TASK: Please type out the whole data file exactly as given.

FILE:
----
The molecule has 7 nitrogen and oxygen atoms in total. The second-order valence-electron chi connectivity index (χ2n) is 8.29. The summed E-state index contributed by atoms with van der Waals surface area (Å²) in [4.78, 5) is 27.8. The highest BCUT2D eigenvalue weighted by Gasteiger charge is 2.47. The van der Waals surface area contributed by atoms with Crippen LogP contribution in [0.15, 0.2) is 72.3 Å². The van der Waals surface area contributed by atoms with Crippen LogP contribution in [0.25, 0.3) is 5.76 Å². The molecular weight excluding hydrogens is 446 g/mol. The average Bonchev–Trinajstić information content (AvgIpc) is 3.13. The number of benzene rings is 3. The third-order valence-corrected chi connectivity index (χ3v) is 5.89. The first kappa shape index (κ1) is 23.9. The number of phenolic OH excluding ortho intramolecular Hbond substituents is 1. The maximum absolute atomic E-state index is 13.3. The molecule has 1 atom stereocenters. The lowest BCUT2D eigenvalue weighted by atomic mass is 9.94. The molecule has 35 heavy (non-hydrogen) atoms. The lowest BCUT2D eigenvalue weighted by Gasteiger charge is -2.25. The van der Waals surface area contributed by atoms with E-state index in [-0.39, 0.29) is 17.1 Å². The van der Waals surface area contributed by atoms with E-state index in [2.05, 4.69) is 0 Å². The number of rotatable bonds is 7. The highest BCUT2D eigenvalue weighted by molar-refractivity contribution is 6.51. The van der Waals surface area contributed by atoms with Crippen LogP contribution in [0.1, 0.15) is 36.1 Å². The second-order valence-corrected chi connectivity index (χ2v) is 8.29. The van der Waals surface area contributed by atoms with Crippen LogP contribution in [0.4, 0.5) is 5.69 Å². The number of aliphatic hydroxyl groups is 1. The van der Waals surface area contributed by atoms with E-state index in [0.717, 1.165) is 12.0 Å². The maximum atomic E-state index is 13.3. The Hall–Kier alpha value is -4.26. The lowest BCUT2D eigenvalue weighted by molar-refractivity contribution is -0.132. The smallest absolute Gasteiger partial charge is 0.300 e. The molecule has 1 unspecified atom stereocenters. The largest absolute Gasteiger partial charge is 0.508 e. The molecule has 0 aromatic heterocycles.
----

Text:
The molecule has 7 nitrogen and oxygen atoms in total. The second-order valence-electron chi connectivity index (χ2n) is 8.29. The summed E-state index contributed by atoms with van der Waals surface area (Å²) in [4.78, 5) is 27.8. The highest BCUT2D eigenvalue weighted by Gasteiger charge is 2.47. The van der Waals surface area contributed by atoms with Crippen LogP contribution in [0.15, 0.2) is 72.3 Å². The van der Waals surface area contributed by atoms with Crippen LogP contribution in [0.25, 0.3) is 5.76 Å². The molecular weight excluding hydrogens is 446 g/mol. The average Bonchev–Trinajstić information content (AvgIpc) is 3.13. The number of benzene rings is 3. The third-order valence-corrected chi connectivity index (χ3v) is 5.89. The first kappa shape index (κ1) is 23.9. The number of phenolic OH excluding ortho intramolecular Hbond substituents is 1. The maximum absolute atomic E-state index is 13.3. The molecule has 1 atom stereocenters. The lowest BCUT2D eigenvalue weighted by atomic mass is 9.94. The molecule has 35 heavy (non-hydrogen) atoms. The lowest BCUT2D eigenvalue weighted by Gasteiger charge is -2.25. The van der Waals surface area contributed by atoms with E-state index in [-0.39, 0.29) is 17.1 Å². The van der Waals surface area contributed by atoms with E-state index in [2.05, 4.69) is 0 Å². The number of rotatable bonds is 7. The highest BCUT2D eigenvalue weighted by molar-refractivity contribution is 6.51. The van der Waals surface area contributed by atoms with Crippen LogP contribution in [0.1, 0.15) is 36.1 Å². The second-order valence-corrected chi connectivity index (χ2v) is 8.29. The van der Waals surface area contributed by atoms with Crippen LogP contribution in [0.4, 0.5) is 5.69 Å². The number of aliphatic hydroxyl groups is 1. The van der Waals surface area contributed by atoms with E-state index in [0.717, 1.165) is 12.0 Å². The maximum atomic E-state index is 13.3. The Hall–Kier alpha value is -4.26. The lowest BCUT2D eigenvalue weighted by molar-refractivity contribution is -0.132. The smallest absolute Gasteiger partial charge is 0.300 e. The molecule has 1 unspecified atom stereocenters. The largest absolute Gasteiger partial charge is 0.508 e. The molecule has 0 aromatic heterocycles.